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10 Things to Consider When Building a Backyard Fire Pit

Ready to make a fire pit a part of your backyard entertainment scene? Here's what you need to know before you start.

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Best Locations for a Fire Pit

One of the first things you should do when considering adding a fire pit to your yard is where you’re going to put it. It’s important you choose a space that makes sense for entertaining while also ensuring it’s at least 10 feet away from your house and any tall trees or fences. The area above where the fire will be lit should be completely clear—no low-hanging vegetation. Nothing around the fire pit area should be flammable, so don’t locate it near any tall grass. And, make sure the area is level— don’t build a fire pit on a slope.

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sign Stefan Malloch/Shutterstock

Learn City Fire Safety Codes

Before you dig into your fire pit project, it’s important you learn your city’s requirements in order to ensure you comply with fire safety codes. Even if your city ordinance doesn’t have a ban on flames, it can’t hurt to speak with the local fire department to get their approval, as well.

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fireDebra Anderson/Shutterstock

Gas or Wood?

The type of fire pit you choose is another big decision. If you’re looking for the most leisurely option, you might like a propane fire pit, which they have easy, instant fires. If you want something that burns brightly, smells delightful and is used for more than just decor, you might want an authentic wood-burning fire pit. This decision can also impact your location choice, so take that into consideration.

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kidsMonkey Business Images/Shutterstock

Choose Permanent or Portable

If you’re looking for a fire pit and you want it to be an aesthetic fixture for your backyard, you’ll want it to be permanent. However, a portable fire pit is also an option, and while it’s less of a “look,” it’s a more flexible option. If you want to you can move the pit to a different part of your yard, take it on the go, or store it for next season.

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woodCPCollins Photography/Shutterstock

Choose Your Materials

Going for something permanent? Then you might like the look of a stone, brick or concrete fire pit. Prefer something portable? Then you have several metals to choose from. Copper is popular and iron is another great option. You should also consider a fire table, which can be permanent or portable. Consider filling your gas-fueled pit with lava rocks or special fire pit glass.

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outsideNeil Podoll/Shutterstock

Choose the Right Size

Choosing the right size fire pit is important for many reasons. You want to ensure it makes enough of a statement without interrupting the flow of your yard. However, if it’s too small it may not be ideal for a big group gathering. Take some time to consider what you’ll mainly be using your firepit for and make a decision on its size based on that.

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chairs randy andy/Shutterstock

Select Furniture

So you know where you want it, what size it should be, and the materials you’ll use, but what about furniture? Once you know the big stuff, you can start coordinating your furniture. A bigger fire pit requires more seating. A more elegant pit needs more refined decor. A portable, rustic fire pit will do just fine with some basic but comfortable pieces.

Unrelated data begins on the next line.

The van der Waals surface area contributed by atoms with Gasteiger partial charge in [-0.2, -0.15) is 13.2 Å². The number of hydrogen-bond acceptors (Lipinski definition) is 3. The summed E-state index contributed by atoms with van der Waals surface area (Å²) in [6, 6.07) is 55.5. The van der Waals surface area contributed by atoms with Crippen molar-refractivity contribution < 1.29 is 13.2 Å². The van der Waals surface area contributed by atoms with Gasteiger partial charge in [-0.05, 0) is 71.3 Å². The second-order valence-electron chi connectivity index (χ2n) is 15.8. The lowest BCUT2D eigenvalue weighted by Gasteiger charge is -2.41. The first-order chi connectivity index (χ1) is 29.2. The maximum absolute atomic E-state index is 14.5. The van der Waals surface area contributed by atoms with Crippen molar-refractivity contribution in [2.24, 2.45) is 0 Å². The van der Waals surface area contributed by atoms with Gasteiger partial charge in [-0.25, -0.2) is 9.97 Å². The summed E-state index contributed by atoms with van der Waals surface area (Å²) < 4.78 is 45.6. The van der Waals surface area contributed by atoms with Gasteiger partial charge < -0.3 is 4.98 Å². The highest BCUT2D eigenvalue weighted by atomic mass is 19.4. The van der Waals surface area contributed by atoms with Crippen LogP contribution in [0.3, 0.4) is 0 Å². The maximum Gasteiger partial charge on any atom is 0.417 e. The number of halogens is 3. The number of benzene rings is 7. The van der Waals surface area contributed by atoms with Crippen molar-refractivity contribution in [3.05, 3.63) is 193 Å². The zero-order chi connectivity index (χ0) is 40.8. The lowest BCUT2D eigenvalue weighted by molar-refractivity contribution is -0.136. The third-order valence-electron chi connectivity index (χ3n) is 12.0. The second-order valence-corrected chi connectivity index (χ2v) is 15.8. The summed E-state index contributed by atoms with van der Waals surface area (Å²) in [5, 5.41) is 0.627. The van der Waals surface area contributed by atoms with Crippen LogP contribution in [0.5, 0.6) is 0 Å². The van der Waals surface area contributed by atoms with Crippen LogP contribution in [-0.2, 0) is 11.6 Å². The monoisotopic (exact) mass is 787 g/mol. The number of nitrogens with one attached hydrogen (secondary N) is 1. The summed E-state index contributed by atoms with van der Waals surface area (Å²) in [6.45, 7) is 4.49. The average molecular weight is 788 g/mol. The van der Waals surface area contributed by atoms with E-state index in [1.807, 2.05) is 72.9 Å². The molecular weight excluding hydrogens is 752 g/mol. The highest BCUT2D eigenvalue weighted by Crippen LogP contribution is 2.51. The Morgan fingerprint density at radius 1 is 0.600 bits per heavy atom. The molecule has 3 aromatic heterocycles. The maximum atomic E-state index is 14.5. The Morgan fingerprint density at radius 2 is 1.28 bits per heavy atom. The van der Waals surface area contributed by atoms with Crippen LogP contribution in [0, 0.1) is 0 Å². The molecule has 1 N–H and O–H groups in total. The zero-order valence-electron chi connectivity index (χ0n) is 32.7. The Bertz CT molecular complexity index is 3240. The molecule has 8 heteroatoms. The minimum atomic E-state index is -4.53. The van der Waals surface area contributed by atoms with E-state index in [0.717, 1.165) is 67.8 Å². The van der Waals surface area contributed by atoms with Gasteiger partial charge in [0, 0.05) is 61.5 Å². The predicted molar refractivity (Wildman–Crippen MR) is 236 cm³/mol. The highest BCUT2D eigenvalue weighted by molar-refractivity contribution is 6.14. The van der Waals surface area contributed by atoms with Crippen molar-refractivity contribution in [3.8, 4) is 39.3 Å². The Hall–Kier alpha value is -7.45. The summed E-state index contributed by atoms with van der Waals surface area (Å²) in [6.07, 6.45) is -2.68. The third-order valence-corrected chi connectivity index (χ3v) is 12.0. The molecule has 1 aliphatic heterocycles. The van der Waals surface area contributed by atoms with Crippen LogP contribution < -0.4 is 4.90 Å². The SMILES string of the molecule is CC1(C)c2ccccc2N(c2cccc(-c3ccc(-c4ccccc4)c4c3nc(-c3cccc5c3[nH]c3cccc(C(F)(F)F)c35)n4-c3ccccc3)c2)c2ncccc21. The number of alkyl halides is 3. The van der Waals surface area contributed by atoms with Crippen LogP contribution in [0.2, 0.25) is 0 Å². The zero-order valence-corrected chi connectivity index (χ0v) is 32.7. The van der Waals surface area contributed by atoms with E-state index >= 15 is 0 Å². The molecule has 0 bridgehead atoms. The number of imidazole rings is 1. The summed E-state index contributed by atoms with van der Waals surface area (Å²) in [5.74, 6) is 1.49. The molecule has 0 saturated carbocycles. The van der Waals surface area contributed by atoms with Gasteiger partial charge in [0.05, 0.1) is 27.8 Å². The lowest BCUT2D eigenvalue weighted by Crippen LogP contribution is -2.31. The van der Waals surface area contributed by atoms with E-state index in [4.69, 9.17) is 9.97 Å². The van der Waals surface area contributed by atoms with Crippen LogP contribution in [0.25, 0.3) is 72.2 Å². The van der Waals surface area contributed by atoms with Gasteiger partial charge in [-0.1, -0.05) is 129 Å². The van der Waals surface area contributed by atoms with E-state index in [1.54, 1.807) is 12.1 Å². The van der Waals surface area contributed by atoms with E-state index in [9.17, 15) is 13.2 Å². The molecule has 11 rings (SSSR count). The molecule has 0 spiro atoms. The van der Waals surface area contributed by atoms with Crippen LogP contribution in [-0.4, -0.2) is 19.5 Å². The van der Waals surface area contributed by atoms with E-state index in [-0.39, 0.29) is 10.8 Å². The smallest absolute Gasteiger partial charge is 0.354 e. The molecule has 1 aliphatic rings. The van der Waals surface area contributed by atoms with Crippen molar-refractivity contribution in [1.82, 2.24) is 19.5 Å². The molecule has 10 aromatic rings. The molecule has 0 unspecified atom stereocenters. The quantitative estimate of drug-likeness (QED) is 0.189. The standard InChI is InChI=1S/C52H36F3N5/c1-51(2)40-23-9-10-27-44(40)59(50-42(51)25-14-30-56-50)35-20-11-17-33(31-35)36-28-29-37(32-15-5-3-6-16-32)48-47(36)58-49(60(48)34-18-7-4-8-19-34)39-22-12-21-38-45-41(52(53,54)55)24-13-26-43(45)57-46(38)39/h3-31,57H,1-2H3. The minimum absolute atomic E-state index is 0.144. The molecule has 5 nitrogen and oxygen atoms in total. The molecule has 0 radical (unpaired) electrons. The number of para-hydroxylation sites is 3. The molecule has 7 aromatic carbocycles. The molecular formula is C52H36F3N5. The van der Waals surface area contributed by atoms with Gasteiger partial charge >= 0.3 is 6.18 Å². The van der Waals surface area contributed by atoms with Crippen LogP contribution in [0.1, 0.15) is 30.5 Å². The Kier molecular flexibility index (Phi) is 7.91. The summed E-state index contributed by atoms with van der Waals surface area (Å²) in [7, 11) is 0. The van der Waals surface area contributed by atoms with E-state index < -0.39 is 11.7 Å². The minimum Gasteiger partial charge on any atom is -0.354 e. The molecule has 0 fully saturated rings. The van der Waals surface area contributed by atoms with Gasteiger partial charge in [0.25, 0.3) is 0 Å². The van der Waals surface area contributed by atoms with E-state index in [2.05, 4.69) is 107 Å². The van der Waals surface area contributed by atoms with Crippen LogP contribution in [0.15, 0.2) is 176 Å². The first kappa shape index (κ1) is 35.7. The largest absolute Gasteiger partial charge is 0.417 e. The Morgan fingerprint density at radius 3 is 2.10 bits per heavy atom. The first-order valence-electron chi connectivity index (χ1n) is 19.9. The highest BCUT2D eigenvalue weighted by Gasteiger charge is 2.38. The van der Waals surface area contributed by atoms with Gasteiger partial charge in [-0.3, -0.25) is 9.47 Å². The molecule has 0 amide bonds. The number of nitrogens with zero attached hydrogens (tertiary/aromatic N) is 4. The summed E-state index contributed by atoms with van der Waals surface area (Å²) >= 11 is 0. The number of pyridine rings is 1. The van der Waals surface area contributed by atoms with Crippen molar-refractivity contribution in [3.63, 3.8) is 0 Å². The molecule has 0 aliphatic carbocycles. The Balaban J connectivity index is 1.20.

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night Artazum/Shutterstock

Choose the Right Outdoor Lighting

While a fire will provide plenty of light once you’re around it, stepping outside of its halo makes for dark and uncertain surroundings for your guests. Be sure you have enough lighting throughout your backyard that doesn’t take away from the coziness of the flames of the fire, but allows everyone to make their way to other parts of the yard or inside. Light posts, overhead stringed lights or torches are all great options.

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flame photocrazed_jls/Shutterstock

Always Keep Safety in Mind

When it comes to fires, safety is always of the utmost importance. Be sure you have a checklist on hand that keeps you aware of the wind direction before you light a fire, reminds you and others not to use flammable fluids to light or relight fires, helps you avoid flammable clothing or any loose-fitting clothing, tells you to avoid using soft woods like pine or cedar, and reminds everyone to ensure children and pets are at least three feet away from the fire.

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burn Coleman
Courtesy of Coleman


The last thing you can focus on is gathering your fire pit accessories. Along with the basics, like a spark screen and metal log poker, it’s a good idea to have long leather gloves (if you have to grab a log that topples), a garden hose you can turn on quickly and a supply of fuel (wood or gas).

Once you’ve got the safety accessories you can move on to the fun stuff like hot dog roasting skewers, s’mores and popcorn makers

Next, check out these outdoor fireplace design ideas.

Alexa Erickson
Alexa is an experienced lifestyle and news writer, currently working with Reader's Digest, Shape Magazine and various other publications. She loves writing about her travels, health, wellness, home decor, food and drink, fashion, beauty and scientific news. Follow her traveling adventures on Instagram: @living_by_lex, send her a message: [email protected] and check out her website: